Spyker Cars of the Netherlands closed a deal to buy Saab from General Motors for cash and shares worth $400m, saving the Swedish car brand from closure and ending a sale that has dragged on for more than a year.
Saab said on Tuesday it had exited liquidation proceedings, and that control of the brand had broeen returned to Jan Ake Jonsson, its chief executive. The carmaker had been in administration since February 2009, when GM said it planned to sell or wind it down as it prepared to file for bankruptcy protection in the U.S.
The deal…will save 3,400 jobs at Saab’s operations in Sweden and more at its 1,100 dealers. Saab and Spyker will now operate as sister companies under the umbrella of Euronext-listed Spyker Cars NV.
In other GM news, the agreed upon deal to sell Hummer to Sichuan Tengzhong Heavy Industrial Machines of China has fallen through (see GM to Close Hummer After Sale Fails).
General Motors said on Wednesday that it would shut down Hummer, the brand of big sport utility vehicles that became synonymous with the term gas guzzler, after a deal to sell it to a Chinese manufacturer fell apart.
The buyer, Sichuan Tengzhong Heavy Industrial Machines, said in a statement that it had withdrawn its bid because it was unable to receive approval from the Chinese government…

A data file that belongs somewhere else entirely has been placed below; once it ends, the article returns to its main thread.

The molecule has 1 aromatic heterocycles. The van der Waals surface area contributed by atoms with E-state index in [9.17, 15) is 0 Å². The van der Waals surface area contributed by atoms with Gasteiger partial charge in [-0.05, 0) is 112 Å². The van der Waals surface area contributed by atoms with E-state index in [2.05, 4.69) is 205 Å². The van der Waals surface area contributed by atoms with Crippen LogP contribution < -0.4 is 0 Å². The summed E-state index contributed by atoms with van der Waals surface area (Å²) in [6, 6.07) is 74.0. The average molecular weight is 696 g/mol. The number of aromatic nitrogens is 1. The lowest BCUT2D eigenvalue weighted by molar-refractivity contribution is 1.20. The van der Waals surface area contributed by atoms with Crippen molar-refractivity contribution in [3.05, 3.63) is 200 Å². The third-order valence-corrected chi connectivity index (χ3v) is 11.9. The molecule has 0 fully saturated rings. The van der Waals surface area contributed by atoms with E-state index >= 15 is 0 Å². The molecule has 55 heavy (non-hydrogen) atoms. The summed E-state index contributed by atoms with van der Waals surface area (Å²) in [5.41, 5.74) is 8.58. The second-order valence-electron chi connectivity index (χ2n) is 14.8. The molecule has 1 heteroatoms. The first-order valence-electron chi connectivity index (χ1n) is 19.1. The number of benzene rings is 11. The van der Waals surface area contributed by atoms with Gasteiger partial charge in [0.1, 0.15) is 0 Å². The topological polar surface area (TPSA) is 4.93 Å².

Tight financial markets also hurt the deal. When the commerce ministry did not bless the transaction, the well-capitalized Chinese banks became reluctant to lend money…
Interesting. Although Saab is certainly the more promising of the two GM castoffs, if you would have told me as little as six months ago that the Saab deal would close and the Hummer deal would collapse, I would probably have laughed it off as the low probability outcome.
GM was having real difficulty finding a buyer for Saab. The process was fraught with several starts and stops, included various “interested” buyers (e.g., Koenigsegg, Spyker), had the on-again/off-again support of the Swedish government, and survived the collapse of several negotiated agreements.
By contrast, the deal with Sichuan Tengzhong seemed swift and sound. I did not foresee cause for concern, even with the regulatory delay. And given the Chinese appetite for Western assets (see Chinese Acquisitions in the Auto Industry) and the government’s easy money policies (especially in housing, see Is China a Bubble Economy?), the deal looked like a pretty sure bet.
I can’t help but wonder then about the broader implication of “well-capitalized Chinese banks” becoming “reluctant to lend money”…
Disclosure: No positions